OTTAWA David Peterson is entitled to cherish his own bad memories, but he's got the wrong end of the stick in his analysis of the Ontario election campaign.The former Liberal premier said last week that the ''stench of death'' around the current Progressive Conservative campaign reminded him of his own disastrous re-election bid in 1990 in the face of public anger about pretty well everything.
Now, while it's true that the Conservatives are not doing well these days, the more apt comparison is with the 1985 election.
The Tories were then led by Frank Miller, a former treasurer who had succeeded a high-profile leader and who was trying to extend his party's remarkable 42-year grip on office. He was a right-winger -- a supply-sider before that became fashionable -- but his handlers tried to hide this and by election day, no one was really sure what he stood for.
Mr. Peterson, a reformed geek, was leading the Liberals. He promised hesitant voters who knew nothing but Tory rule that they could reject Mr. Miller and the sky wouldn't fall. In the end, Mr. Peterson became premier (even though the Conservatives claimed more seats) by doing a deal with the New Democratic Party. The page was turned very hesitantly, but it was turned.
There is a faint echo this autumn of those events of 18 years ago with Ernie Eves and Dalton McGuinty in the starring roles. Mr. McGuinty is attempting to capitalize on the public desire for renewal with a campaign nakedly based on a "choose change" slogan. Mr. Eves is trying to extend Tory rule, but he is leaving many loyal party members to wonder what he believes in.
The stark difference this time is that Ontario voters realize that changing governments is no harder than changing the sheets. This may explain why Mr. McGuinty is subjected to so little scrutiny.
Eight days before voting day, the public seems willing to give the Liberals something of a blank cheque. The polls show that only three in 10 voters think Mr. McGuinty would make the best premier yet his party enjoys a double-digit lead over the Conservatives. Even better for Mr. McGuinty, six out of 10 voters say it's time for a change of government. Added up, the numbers suggest a bland, perhaps blind, belief that anything is better than giving the Tories another mandate.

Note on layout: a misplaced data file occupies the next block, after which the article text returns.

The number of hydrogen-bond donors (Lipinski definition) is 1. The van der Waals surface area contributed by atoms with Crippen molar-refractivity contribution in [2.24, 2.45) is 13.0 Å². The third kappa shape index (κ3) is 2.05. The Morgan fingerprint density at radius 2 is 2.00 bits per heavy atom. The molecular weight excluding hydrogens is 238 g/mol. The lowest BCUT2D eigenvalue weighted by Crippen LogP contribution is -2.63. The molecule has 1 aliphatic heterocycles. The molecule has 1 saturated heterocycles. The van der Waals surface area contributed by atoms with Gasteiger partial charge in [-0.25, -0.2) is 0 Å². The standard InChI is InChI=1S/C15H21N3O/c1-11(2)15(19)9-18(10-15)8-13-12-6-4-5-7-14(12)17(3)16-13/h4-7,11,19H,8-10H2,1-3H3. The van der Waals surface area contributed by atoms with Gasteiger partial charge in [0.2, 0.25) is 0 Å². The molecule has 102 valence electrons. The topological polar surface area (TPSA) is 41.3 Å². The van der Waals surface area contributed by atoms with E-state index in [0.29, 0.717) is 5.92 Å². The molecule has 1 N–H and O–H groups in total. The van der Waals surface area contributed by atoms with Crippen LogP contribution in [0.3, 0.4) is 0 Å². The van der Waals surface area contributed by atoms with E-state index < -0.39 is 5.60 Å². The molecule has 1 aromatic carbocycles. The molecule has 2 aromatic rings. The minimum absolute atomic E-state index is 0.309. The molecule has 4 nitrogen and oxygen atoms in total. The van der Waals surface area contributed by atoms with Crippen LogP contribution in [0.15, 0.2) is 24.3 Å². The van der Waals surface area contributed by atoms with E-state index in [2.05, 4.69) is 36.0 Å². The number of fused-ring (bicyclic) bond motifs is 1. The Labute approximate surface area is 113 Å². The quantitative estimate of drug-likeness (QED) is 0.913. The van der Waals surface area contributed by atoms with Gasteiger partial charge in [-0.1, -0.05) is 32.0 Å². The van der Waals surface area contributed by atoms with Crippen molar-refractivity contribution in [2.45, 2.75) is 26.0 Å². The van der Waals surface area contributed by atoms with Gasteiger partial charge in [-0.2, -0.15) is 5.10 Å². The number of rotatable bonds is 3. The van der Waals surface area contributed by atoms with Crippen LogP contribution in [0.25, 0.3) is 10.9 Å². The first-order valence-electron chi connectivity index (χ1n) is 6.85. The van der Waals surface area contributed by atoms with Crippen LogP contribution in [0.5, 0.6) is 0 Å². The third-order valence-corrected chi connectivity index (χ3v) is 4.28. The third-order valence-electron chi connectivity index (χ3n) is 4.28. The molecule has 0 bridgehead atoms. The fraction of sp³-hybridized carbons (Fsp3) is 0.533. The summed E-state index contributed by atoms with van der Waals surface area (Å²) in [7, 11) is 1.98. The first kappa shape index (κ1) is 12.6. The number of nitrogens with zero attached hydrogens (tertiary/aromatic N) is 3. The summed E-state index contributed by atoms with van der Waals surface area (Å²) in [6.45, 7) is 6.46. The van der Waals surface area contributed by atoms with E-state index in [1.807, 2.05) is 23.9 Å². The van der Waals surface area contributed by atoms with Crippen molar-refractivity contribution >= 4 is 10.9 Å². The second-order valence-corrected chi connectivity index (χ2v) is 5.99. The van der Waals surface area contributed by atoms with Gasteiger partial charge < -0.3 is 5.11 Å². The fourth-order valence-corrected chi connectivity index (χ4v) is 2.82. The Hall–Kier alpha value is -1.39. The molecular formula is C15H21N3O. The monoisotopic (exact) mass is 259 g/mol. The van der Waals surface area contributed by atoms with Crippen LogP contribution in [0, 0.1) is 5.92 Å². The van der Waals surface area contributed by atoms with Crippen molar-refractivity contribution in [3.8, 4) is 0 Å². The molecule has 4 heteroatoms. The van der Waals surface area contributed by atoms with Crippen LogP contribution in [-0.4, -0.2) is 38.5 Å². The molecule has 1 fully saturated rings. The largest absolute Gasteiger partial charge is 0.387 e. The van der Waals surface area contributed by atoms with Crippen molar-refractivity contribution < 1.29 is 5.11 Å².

This enrages many Conservatives, who are frustrated at the rough ride given Mr. Eves since he became Premier 17 months ago. They are convinced that reporters must be hoarding Liberal gold in their bank accounts (although the reason for the disparity in treatment of the two leaders is that Mr. Eves controls the levers of a $70-billion government and Mr. McGuinty doesn't).
There are signs, however, that this benign treatment is changing now that a Liberal victory on Oct. 2 looks more likely. The party's campaign platform is increasingly being prodded for soft spots. The questioning that Mr. McGuinty faced yesterday during campaign stops in Toronto, Peterborough and Ottawa was much more consistently aggressive than what he faced during the first three weeks of the campaign. His answers also seemed more evasive.
The focus is mostly on his fiscal plan and whether he has a way to deal with any budget deficit he might be saddled with and, indeed, whether he would drive Ontario deeper into the red with his spending plans. The battle over numbers is deeply baffling to most outsiders.
Under pressure, Mr. McGuinty invariably pleads that he has "a responsible, affordable plan" but won't be pushed further. His aides say they have all the fiscal angles covered and that it's pointless to get into a public fray that only accountants with very limited social lives could enjoy.
As a result, casual consumers of political news may glimpse only a Dalton McGuinty who looks like he's avoiding scrutiny. The question is whether they will care. Is the spirit of 1985 alive again?